De Alba on Adame 

By Entertainer David de Alba*

  Many years ago I had the good fortune to meet Marlo Adame when we both were working at the world famous Finocchio Club in San Francisco.David de Alba & Marlo Adame 
backstage at Finocchio's When I was asked by the management to emcee the show, I had the privilege on several occasions to introduce his act to the stage.   He was an excellent dancer with classical training and could dance on pointe (on the tips of his toes).   He would talk to me between shows about things like pineapple pies, which he could not find in the City.   Once I even shared some of his famous guacamole dip.   Ah, those days . . . We lost touch after leaving Finocchio's, but recently, thanks to a dear friend of ours and co-worker René de Carlo, and the Internet, we meet once again.   I decided to make up for lost times and conduct an interview on him.   Now all the way from the beautiful country of Mexico, I bring to you ladies and gentlemen of Cyberspace, this accomplished artist, Mr. Marlo Adame!  (NOTE: To accomodate the artist, the following interview is a literal translation from Spanish to English by David de Alba.)

Marlo as 
 Vikki Carr David:  My dear Marlo, let's start at the beginning before I met you.   Where were you born and were did you spend your youth?

Marlo:  I was born in Tamaulipas, Mexico, and spent my childhood there and in Texas, USA, until I was 15.

David:  Were you encouraged by your family to train as a classic dancer or was it your own calling?

Marlo:  Since I was a child I liked the arts and especially dance.   When I decided that I wanted to go to a school of dance my family was never opposed to it.   On the contrary, they always supported me and are very proud of the results.

David:  How did you hear about Finocchio's?   Did you have to audition with other dancers before you were hired?

Marlo:  I heard about Finocchio's when I was working in Hollywood, California, in a place called "La Plaza Saloon", and actually it still exists.   My friends were asking me why I didn't go to Finocchio's, because I had the talent to be there.   That's when I decided to go to San Francisco.   I spoke to Mrs. Eve Finocchio and she gave me the opportunity to do an audition, and as it happened, from that day on I started to work there.

Marlo at Finocchio's 
in the production number 
 " Parade of the Wooden Solders "

David:  Do you have any good or bad memories of the time when you were living in San Francisco, California, that you could share with us?

Marlo:  Yes, I do have one bad memory from working at Finocchio's.   You know David, in this profession there are some people who are very jealous, and on one occasion a co-worker of mine called the Immigration Dept. to have me deported from the United States.   But because I have always had my papers in order, they couldn't do anything to me.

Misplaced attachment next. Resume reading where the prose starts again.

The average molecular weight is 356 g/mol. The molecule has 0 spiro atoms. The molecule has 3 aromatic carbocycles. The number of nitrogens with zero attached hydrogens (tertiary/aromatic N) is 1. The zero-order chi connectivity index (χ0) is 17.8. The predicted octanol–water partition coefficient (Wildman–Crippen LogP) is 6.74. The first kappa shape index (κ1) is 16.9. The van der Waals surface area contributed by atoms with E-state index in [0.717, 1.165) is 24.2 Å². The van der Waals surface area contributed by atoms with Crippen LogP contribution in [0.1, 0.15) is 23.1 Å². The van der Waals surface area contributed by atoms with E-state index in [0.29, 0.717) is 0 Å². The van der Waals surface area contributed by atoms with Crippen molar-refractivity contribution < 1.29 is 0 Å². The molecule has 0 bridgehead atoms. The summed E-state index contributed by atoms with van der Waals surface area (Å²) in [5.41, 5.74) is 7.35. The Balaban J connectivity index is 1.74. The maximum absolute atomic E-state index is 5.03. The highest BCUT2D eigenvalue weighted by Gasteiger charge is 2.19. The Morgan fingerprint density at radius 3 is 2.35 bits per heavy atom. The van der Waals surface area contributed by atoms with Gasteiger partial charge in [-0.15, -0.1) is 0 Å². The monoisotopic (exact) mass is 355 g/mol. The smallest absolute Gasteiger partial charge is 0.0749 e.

Good memories, there are many.   Among them are the applause of such marvelous public that night after night enjoyed the revue.   Another of my good memories is that I met many nice people, especially coworkers like you David, and René De Carlo.

David:  After you left Finocchio's where did you go to continue your career, and was it hard to get new contracts?   Did you go through a theatrical agent?

Marlo:  Let me tell you, I came to Mexico for a vacation.   I never lost contact with my friends, and it was in Mexico City that I initiated my career.   When I went to visit them they offered me a job.   That's how I started my work in television.

Marlo 'Miss America for FIs' 
Hollywood, CA, early '80sDavid:  Marlo, what is this after all these years since our Finocchio days, you tell me now you won this huge trophy?

Marlo:  This contest [Miss America for FIs] took place in Hollywood, California.   I was working at Finocchio's then and asked Mrs. Eve Finocchio if I could go and she gave me permission.

There were 36 contestants from other states.   I had the honor to win First Runner Up and that is why I was given that gigantic trophy.   The contest was covered by the local newspaper, but I was not able to buy it.

David:  I heard that you worked in programs starring the famous actress Silvia Pinal.   In what capacity did you participate?   Was it intimidating working with a living legend from Mexico?

Marlo:  Yes, I worked with great stars like Silvia Pinal, Enrique Guzmán, Manuel "El Loco" Valdéz, and Julio Alemán, in the program "Siempre en Domingo" with Señor Raúl Velasco.   In all these programs I worked as a male dancer and choreographer, and was never intimidated by any of them.   On the contrary, they treated me very well.

David:  I understand from talking to you on the phone, that you are the head of your own theatrical company.   What is that all about?